children and peace
a new publication from the ppu

how to make a crane
peace memorials

more stories
- big frog longer version of the story in the book
- star people interactive story

As four and five-year-olds assault mature adults and older children attack each other for Pokémon cards, another study is published suggesting that violent videos make children more aggressive – only to be challenged by supporters of the alternative view that in fact such games are a harmless way of letting off steam. What’s going on?

Violence is a heavily-charged and deeply political concept. Its meaning, its causes, and ways to prevent it are all hotly debated daily.

Saying no to violence offers some enlightenment. This book looks more broadly at what ‘violence’ might mean, and suggests practical and positive ways for parents and teachers of young children to come to grips with this contentious and essentially complex issue.

Saying no to violence shows how, if we want a less violent and more peaceful world, we must develop a positive vision of that world. We need to provide our children with real hope that such a world is possible; and we need to give them confidence in their ability to contribute towards it. We also need to develop the nonviolent social values that can bring this new world about.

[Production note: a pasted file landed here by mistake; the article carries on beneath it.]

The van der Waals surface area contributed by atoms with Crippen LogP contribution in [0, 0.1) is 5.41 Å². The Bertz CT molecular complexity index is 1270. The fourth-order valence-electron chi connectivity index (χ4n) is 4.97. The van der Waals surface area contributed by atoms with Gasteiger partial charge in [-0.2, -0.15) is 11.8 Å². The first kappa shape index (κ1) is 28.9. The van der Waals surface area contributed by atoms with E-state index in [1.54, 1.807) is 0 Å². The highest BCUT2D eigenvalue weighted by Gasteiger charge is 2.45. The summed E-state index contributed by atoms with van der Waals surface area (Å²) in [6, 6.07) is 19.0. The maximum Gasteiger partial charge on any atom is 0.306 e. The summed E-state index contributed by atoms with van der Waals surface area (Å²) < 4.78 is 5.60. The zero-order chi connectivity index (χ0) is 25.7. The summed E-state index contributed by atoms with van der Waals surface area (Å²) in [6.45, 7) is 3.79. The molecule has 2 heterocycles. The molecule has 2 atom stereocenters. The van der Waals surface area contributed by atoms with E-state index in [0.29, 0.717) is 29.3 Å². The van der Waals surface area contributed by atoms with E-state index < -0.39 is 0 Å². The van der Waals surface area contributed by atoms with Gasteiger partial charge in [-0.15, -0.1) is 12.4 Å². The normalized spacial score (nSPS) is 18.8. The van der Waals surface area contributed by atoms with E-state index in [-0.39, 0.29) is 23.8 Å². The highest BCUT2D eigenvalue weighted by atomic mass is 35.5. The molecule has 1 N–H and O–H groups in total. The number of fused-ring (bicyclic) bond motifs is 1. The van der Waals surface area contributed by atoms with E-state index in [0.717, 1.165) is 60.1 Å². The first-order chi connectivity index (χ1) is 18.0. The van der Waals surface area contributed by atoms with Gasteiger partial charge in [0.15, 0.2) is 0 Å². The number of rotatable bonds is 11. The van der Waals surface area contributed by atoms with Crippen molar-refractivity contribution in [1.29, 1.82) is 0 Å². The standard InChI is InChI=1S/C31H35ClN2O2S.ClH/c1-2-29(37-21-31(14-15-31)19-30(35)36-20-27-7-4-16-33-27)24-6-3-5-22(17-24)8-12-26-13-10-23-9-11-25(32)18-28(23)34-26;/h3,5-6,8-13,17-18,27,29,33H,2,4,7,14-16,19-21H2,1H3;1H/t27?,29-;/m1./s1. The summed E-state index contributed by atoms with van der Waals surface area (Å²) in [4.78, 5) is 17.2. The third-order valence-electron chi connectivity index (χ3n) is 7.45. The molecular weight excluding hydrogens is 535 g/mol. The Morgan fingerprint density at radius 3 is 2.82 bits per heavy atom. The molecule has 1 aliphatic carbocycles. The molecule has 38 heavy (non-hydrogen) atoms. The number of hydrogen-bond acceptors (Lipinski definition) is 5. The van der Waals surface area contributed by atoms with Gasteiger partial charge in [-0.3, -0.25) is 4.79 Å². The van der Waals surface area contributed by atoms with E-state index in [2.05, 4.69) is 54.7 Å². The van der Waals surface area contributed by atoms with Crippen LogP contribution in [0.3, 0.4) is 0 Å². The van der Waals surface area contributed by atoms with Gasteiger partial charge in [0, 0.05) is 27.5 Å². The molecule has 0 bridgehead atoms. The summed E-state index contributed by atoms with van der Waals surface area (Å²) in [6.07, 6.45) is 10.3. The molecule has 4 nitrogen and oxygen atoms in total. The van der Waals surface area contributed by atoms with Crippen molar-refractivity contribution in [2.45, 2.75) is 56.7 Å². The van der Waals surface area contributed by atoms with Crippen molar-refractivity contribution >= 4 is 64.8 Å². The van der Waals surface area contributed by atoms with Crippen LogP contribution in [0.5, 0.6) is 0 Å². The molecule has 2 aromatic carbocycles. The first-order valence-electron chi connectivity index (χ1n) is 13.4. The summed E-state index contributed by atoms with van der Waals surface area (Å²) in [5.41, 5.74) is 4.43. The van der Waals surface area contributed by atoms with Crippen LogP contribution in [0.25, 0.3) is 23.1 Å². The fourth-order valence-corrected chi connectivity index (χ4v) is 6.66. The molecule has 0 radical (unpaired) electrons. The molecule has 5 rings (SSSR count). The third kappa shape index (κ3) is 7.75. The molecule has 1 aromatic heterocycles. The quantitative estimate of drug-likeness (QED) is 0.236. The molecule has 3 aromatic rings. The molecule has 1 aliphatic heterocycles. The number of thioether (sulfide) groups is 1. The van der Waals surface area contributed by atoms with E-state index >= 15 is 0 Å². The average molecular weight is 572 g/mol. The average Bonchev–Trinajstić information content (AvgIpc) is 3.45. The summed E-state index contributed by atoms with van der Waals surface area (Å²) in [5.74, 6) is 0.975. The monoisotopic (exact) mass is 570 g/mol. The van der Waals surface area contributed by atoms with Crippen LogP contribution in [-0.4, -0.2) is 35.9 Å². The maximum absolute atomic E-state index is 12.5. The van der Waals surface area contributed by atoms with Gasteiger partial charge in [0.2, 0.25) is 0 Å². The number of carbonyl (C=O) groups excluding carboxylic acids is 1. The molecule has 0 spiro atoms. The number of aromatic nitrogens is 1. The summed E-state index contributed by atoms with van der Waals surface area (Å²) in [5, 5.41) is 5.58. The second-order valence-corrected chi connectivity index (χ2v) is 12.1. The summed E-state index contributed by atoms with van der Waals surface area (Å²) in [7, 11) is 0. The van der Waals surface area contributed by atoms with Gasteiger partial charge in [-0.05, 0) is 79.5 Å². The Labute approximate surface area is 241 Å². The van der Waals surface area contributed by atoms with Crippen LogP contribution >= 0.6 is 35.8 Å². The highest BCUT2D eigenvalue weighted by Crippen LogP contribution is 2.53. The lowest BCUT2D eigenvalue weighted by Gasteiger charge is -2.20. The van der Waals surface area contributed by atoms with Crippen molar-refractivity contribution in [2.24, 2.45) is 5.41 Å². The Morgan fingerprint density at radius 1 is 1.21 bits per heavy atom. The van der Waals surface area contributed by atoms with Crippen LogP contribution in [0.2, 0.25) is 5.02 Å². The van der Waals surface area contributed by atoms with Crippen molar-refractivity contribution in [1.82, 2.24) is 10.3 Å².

From smacking a child to bombing Iraq, at present violence is condoned and legitimised as a means of getting one’s way – never mind the cost or efficacy. Saying no to violence locates some of the influences which condition our values and our understanding of violence within the cultural, political and economic system. It encourages critical examination of how culture and society expose children to violence. It offers practical suggestions for activities (many designed for KS2) and related discussion/story-telling both at home and in the classroom.

The aim? To help young children, and their adult carers, to understand violence – and thus to work together for a more just and peaceful world.

'..the question of violence is not likely to go away. Saying No challenges the representation of conflict ... written for parents and teachers it provides background information and provocative ideas on subjects ranging from ethical investment to computerised war games.' Times Educational Supplement

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